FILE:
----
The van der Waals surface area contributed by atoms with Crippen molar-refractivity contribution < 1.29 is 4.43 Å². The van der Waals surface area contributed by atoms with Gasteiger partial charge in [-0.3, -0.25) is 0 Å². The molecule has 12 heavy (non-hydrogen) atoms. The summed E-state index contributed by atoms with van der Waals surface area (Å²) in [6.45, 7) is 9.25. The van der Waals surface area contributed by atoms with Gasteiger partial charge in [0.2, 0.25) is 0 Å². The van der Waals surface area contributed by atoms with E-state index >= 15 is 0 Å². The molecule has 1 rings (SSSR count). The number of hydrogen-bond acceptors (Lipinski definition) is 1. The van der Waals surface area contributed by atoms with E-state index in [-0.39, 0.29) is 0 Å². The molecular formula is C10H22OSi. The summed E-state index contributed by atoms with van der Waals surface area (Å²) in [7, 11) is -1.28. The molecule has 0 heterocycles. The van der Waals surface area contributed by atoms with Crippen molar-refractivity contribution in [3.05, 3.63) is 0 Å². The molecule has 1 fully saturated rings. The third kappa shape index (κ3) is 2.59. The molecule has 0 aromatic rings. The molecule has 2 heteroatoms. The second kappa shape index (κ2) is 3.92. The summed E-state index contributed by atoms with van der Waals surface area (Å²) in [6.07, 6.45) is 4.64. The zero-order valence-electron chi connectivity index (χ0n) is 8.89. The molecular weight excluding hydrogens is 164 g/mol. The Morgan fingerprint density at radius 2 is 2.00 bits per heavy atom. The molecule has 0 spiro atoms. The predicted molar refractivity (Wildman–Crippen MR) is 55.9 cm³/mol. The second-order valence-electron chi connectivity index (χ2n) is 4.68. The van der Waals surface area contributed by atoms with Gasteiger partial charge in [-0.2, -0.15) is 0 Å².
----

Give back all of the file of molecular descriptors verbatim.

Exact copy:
The van der Waals surface area contributed by atoms with Crippen molar-refractivity contribution < 1.29 is 4.43 Å². The van der Waals surface area contributed by atoms with Gasteiger partial charge in [-0.3, -0.25) is 0 Å². The molecule has 12 heavy (non-hydrogen) atoms. The summed E-state index contributed by atoms with van der Waals surface area (Å²) in [6.45, 7) is 9.25. The van der Waals surface area contributed by atoms with Gasteiger partial charge in [0.2, 0.25) is 0 Å². The van der Waals surface area contributed by atoms with E-state index >= 15 is 0 Å². The molecule has 1 rings (SSSR count). The number of hydrogen-bond acceptors (Lipinski definition) is 1. The van der Waals surface area contributed by atoms with E-state index in [-0.39, 0.29) is 0 Å². The molecular formula is C10H22OSi. The summed E-state index contributed by atoms with van der Waals surface area (Å²) in [7, 11) is -1.28. The molecule has 0 heterocycles. The van der Waals surface area contributed by atoms with Crippen molar-refractivity contribution in [3.05, 3.63) is 0 Å². The molecule has 1 fully saturated rings. The third kappa shape index (κ3) is 2.59. The molecule has 0 aromatic rings. The molecule has 2 heteroatoms. The second kappa shape index (κ2) is 3.92. The summed E-state index contributed by atoms with van der Waals surface area (Å²) in [6.07, 6.45) is 4.64. The zero-order valence-electron chi connectivity index (χ0n) is 8.89. The molecular weight excluding hydrogens is 164 g/mol. The Morgan fingerprint density at radius 2 is 2.00 bits per heavy atom. The molecule has 0 spiro atoms. The predicted molar refractivity (Wildman–Crippen MR) is 55.9 cm³/mol. The second-order valence-electron chi connectivity index (χ2n) is 4.68. The van der Waals surface area contributed by atoms with Gasteiger partial charge in [-0.2, -0.15) is 0 Å².